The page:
Lack of Women Behind-the-Scenes in Hollywood Films

1eBy Tamara Tindugan

Mostly men work behind the camera as creators of Hollywood films. The recent Nevada Women’s Film Festival shed light on this disparity. Ultimately the gender inequality that exists has an influence on the material that gets made.

“In 2015 women comprised 19 percent of all directors, writers, producers, executive producers, editors and cinematographers working on the top 250 domestic-grossing films,” according to a study “Celluloid Ceiling: Behind-the-Scenes Employment of Women on the Top 100, 250 and 500 Films of 2015” from San Diego State University.

This is a 2 percent increase over the prior year, according to that study, but the lack of women working in this industry is apparent.

College of Southern Nevada’s Women’s Alliance took part in hosting the second annual Nevada Women’s Film Festival at the Las Vegas Springs Preserve on March 4 to 6 to celebrate females in film.

“It brought a lot of attention to the issue,” said Shirley Johnston, CSN professor and committee chair member of the Women’s Alliance. “It is one of our goals to bring it to broader attention and to make people think about what the role of women should be in this work environment.”

Deborah Richards, a four-time Student Emmy award-winning independent filmmaker and CSN student, does not believe the lack of women in film is Hollywood’s fault but rather society’s fault.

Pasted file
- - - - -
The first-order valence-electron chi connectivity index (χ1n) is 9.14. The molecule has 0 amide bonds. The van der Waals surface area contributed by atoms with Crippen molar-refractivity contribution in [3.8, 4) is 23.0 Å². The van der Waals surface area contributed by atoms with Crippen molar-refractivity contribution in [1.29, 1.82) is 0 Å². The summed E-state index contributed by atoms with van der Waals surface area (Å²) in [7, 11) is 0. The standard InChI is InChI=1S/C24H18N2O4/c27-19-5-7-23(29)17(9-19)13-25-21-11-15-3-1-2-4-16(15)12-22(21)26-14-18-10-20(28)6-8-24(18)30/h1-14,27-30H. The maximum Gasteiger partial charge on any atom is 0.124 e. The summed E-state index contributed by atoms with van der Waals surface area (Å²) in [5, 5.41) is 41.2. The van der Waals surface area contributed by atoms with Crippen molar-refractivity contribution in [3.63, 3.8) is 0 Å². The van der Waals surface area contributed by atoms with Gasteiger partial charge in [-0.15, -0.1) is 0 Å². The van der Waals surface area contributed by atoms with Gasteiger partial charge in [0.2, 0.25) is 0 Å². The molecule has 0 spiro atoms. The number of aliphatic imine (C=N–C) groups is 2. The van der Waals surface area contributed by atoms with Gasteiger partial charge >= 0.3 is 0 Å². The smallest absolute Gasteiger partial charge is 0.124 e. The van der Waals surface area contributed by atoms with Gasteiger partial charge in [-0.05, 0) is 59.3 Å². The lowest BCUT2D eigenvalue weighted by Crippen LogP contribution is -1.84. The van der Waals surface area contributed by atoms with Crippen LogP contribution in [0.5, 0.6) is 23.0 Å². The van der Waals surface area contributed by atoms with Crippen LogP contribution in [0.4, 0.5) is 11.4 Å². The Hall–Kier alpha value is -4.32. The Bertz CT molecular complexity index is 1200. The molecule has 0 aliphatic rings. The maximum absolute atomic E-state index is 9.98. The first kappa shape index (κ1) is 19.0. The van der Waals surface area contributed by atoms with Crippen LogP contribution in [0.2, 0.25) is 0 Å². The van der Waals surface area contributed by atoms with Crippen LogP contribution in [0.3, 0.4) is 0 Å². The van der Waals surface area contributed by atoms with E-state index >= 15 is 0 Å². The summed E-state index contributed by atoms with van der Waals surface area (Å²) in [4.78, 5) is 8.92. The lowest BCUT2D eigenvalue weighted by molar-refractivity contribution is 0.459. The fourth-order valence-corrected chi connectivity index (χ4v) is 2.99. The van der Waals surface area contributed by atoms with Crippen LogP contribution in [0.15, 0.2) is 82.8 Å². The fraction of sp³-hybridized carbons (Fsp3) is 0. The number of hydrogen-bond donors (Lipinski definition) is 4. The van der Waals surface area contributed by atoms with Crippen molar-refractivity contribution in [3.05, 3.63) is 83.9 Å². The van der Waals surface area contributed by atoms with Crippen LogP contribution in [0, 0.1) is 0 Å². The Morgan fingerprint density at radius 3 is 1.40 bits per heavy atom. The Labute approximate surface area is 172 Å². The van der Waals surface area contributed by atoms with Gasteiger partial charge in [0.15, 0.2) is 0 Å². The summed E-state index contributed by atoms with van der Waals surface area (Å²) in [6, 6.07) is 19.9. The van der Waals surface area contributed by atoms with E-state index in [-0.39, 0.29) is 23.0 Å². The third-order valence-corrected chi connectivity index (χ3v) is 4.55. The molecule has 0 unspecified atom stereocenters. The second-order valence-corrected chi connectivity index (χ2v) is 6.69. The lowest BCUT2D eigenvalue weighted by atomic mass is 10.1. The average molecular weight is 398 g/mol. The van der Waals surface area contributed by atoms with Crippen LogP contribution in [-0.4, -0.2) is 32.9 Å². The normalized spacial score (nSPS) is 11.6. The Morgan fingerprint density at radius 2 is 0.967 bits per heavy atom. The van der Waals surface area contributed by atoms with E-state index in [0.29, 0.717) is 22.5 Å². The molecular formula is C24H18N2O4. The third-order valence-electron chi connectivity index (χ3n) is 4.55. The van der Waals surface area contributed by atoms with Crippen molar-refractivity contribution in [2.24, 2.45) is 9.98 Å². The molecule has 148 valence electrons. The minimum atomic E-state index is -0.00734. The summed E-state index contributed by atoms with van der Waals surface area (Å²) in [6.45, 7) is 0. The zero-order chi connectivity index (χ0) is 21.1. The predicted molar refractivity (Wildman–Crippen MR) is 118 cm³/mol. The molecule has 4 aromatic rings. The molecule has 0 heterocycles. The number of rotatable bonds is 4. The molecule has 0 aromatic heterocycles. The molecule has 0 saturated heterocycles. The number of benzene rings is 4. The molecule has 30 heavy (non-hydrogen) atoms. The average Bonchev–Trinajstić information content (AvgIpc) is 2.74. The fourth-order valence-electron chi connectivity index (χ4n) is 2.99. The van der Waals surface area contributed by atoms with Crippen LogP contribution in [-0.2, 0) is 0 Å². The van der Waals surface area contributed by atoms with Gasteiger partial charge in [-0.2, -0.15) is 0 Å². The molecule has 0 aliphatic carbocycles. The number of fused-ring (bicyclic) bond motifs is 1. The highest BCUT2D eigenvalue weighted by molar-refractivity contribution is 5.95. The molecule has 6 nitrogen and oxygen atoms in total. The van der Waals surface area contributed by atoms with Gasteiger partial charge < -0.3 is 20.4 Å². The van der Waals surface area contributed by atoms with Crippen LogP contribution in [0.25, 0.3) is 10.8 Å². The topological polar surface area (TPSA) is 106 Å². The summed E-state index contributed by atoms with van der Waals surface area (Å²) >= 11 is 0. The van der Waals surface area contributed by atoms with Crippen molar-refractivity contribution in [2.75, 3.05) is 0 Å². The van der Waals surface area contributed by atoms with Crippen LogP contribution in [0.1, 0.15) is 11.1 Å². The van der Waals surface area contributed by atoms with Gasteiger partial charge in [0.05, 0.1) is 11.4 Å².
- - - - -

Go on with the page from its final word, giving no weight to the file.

“I think it is difficult to point the finger of blame at Hollywood as if Hollywood were an individual,” Richards said. “I blame society and a world of capitalism on steroids.”

“Of course [the industry] is changing but there is a real boys’ club in the film world,” said Nikki Corda, executive director and founder of Nevada Women’s Film Festival. “Women are not always made to feel welcome and it is more difficult for them to break through.”

Corda explained, “Part of the problem is women do not always seek out positions, which are traditionally male dominated.”


“Besides the fact that it is simply unfair for women to be underrepresented, I think women bring something to the artistic process that is needed for balance,” Corda said. “Not all women like romantic comedies and not all men like violent, video-game-style action films. But there is a different perspective that women offer and a unique life experience that we see in women’s stories and the way they approach the craft.”

The women that work these positions can shape content and characters on screen. Stacy Smith, associate professor at University of Southern California, researches the impacts of women in film and correlates their influences to more progressive characters seen in movies. For example Nora Ephron wrote and directed “Julie & Julia,” which showcased two leading female characters as chefs.


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